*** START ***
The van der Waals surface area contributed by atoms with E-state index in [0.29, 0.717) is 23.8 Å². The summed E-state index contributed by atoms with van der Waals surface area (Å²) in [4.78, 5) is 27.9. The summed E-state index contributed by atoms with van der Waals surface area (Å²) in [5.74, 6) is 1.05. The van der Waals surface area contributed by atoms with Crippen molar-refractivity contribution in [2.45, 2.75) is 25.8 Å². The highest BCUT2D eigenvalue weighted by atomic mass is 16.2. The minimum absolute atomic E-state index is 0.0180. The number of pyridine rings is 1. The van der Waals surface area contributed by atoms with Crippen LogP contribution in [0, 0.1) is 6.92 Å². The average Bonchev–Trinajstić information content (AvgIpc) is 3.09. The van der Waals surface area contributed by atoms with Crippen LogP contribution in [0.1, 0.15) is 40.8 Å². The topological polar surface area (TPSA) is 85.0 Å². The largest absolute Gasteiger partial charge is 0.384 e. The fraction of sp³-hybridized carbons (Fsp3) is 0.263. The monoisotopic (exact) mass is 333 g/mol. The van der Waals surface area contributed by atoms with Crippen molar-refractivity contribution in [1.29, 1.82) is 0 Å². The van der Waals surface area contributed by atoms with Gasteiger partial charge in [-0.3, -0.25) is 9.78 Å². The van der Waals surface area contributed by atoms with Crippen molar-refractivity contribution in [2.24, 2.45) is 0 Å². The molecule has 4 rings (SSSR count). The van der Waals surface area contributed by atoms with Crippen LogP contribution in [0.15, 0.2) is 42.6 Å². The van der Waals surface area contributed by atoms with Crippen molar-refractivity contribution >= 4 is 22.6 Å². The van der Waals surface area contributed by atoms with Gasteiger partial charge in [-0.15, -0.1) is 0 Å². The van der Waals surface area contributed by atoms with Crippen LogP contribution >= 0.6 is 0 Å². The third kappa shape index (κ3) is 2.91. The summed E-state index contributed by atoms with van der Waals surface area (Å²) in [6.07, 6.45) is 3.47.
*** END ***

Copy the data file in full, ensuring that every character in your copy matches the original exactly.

The van der Waals surface area contributed by atoms with E-state index in [0.29, 0.717) is 23.8 Å². The summed E-state index contributed by atoms with van der Waals surface area (Å²) in [4.78, 5) is 27.9. The summed E-state index contributed by atoms with van der Waals surface area (Å²) in [5.74, 6) is 1.05. The van der Waals surface area contributed by atoms with Crippen molar-refractivity contribution in [2.45, 2.75) is 25.8 Å². The highest BCUT2D eigenvalue weighted by atomic mass is 16.2. The minimum absolute atomic E-state index is 0.0180. The number of pyridine rings is 1. The van der Waals surface area contributed by atoms with Crippen LogP contribution in [0, 0.1) is 6.92 Å². The average Bonchev–Trinajstić information content (AvgIpc) is 3.09. The van der Waals surface area contributed by atoms with Crippen LogP contribution in [0.1, 0.15) is 40.8 Å². The topological polar surface area (TPSA) is 85.0 Å². The largest absolute Gasteiger partial charge is 0.384 e. The fraction of sp³-hybridized carbons (Fsp3) is 0.263. The monoisotopic (exact) mass is 333 g/mol. The van der Waals surface area contributed by atoms with Crippen molar-refractivity contribution in [1.29, 1.82) is 0 Å². The van der Waals surface area contributed by atoms with Gasteiger partial charge in [-0.3, -0.25) is 9.78 Å². The van der Waals surface area contributed by atoms with Crippen molar-refractivity contribution in [2.24, 2.45) is 0 Å². The molecule has 4 rings (SSSR count). The van der Waals surface area contributed by atoms with Crippen LogP contribution in [0.15, 0.2) is 42.6 Å². The van der Waals surface area contributed by atoms with Crippen molar-refractivity contribution >= 4 is 22.6 Å². The van der Waals surface area contributed by atoms with Gasteiger partial charge in [-0.15, -0.1) is 0 Å². The van der Waals surface area contributed by atoms with Crippen LogP contribution >= 0.6 is 0 Å². The third kappa shape index (κ3) is 2.91. The summed E-state index contributed by atoms with van der Waals surface area (Å²) in [6.07, 6.45) is 3.47.